Unfortunately, for Sean and his team a virus has attacked their computer system and the data could be permanently lost.

This is a wacky story, filled with very strange happenings and imaginative creatures. I wouldn't be surprised if Ilona was experiencing a drug induced high; when she wrote this story, but this being said, it really is a quick, fun read!
(review of free book)

Review by: T.K. Toppin on Dec. 28, 2012 :
What a delightful little read this was. A compact little tale, complete with a detailed world and characters with personalities that come out in their dialogue and actions. Their humour had me grinning, as well as the dry wit done just right. The story, unusual but believable with enough tech stuff to keep a sci-fi fan's interest.
(review of free book)

Review by: Mark Crownstill on Dec. 24, 2012 :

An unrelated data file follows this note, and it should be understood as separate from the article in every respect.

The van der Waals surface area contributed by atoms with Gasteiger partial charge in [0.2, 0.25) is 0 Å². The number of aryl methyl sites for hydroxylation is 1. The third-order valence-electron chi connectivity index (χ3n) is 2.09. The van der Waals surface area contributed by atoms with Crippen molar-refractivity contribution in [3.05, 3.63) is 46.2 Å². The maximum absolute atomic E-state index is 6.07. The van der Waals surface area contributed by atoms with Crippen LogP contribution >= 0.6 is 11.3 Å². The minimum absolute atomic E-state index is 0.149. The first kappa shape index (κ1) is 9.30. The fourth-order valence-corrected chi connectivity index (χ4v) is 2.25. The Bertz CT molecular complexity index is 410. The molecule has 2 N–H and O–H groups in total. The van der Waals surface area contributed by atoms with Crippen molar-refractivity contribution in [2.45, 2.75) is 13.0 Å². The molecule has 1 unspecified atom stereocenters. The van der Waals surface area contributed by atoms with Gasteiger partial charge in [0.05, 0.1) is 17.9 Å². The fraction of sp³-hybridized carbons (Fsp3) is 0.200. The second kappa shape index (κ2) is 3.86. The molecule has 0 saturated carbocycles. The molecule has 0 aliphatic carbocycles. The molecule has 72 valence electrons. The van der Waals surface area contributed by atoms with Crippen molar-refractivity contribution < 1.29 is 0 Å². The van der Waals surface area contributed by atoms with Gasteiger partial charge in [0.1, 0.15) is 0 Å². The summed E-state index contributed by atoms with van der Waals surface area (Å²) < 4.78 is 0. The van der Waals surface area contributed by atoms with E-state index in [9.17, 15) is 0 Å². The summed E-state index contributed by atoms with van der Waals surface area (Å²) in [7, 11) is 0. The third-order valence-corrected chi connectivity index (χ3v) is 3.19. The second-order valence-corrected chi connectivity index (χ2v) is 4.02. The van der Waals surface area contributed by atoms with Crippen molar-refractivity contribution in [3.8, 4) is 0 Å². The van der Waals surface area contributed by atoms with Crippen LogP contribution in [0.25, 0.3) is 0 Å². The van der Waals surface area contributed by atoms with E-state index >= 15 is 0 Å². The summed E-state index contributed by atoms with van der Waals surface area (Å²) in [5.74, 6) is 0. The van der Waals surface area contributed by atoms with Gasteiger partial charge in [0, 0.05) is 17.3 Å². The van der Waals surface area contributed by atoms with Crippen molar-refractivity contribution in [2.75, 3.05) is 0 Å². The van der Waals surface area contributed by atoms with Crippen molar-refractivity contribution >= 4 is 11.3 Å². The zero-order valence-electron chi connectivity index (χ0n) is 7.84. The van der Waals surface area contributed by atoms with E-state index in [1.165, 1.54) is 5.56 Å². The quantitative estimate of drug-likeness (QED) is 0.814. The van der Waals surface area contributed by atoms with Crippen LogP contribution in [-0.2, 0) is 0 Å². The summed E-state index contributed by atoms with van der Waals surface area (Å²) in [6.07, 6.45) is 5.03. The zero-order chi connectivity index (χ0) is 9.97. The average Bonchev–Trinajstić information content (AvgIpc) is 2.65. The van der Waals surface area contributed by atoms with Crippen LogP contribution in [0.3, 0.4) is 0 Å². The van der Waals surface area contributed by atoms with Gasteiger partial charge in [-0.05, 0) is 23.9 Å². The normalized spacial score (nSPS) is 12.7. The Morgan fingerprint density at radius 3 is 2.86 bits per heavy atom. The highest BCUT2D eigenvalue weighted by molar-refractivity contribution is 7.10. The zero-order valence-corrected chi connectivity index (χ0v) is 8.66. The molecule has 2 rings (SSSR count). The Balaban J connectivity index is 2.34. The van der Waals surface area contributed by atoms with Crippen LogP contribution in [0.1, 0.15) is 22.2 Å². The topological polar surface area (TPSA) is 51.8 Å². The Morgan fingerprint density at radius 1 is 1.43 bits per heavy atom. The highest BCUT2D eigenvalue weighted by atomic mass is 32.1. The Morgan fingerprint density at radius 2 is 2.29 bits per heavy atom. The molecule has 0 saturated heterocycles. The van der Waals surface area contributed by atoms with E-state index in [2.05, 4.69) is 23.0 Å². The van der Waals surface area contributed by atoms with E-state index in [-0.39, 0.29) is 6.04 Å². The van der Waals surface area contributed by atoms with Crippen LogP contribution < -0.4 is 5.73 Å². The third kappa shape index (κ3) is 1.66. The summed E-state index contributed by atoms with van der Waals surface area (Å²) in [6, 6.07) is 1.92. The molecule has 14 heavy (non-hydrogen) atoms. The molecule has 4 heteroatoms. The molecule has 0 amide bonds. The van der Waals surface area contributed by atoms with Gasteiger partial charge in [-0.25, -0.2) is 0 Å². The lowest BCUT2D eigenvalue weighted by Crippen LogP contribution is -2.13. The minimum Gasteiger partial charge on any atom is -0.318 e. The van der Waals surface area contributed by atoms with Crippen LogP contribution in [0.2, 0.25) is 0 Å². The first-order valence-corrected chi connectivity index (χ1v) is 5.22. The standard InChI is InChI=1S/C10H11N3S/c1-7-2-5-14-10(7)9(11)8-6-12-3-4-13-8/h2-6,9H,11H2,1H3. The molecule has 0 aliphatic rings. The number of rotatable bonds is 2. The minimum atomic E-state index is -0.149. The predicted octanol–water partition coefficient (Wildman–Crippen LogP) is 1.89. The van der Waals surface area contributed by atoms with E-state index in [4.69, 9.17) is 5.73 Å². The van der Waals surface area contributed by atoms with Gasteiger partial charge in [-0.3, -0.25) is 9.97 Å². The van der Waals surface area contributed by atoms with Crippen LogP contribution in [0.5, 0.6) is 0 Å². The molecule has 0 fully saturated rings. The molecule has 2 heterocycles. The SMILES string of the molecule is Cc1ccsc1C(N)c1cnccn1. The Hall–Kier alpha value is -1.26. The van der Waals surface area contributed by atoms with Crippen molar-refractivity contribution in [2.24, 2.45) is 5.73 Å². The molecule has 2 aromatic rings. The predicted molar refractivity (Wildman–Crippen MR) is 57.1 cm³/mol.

A very fun and easy read. Its wacky storyline and characters that i shared an exciting sense of despair with made my day. The humor makes it all even more fun and worth reading.
(review of free book)

Review by: Martha Bechtel on Dec. 14, 2012 :
Wonderful little story with just the right mixture of science fiction, humor, Arthurian legends, and proof that sometimes tilting at windmills /is/ the right answer. :)
(review of free book)

Review by: e.i.b. on Nov. 06, 2012 :
You did a great job!!! :)
(review of free book)

Review by: Jonathan Antony Strickland on Oct. 09, 2012 :
Ha ha…..Good little story this one. Actually took me a while to work out what was going on but once it all clicked together I enjoyed it thoroughly as the poor crew on Nemuria have to come up with an ingenius method of dealing with data loss through the creation of Sir Pellinore’s Questing beast.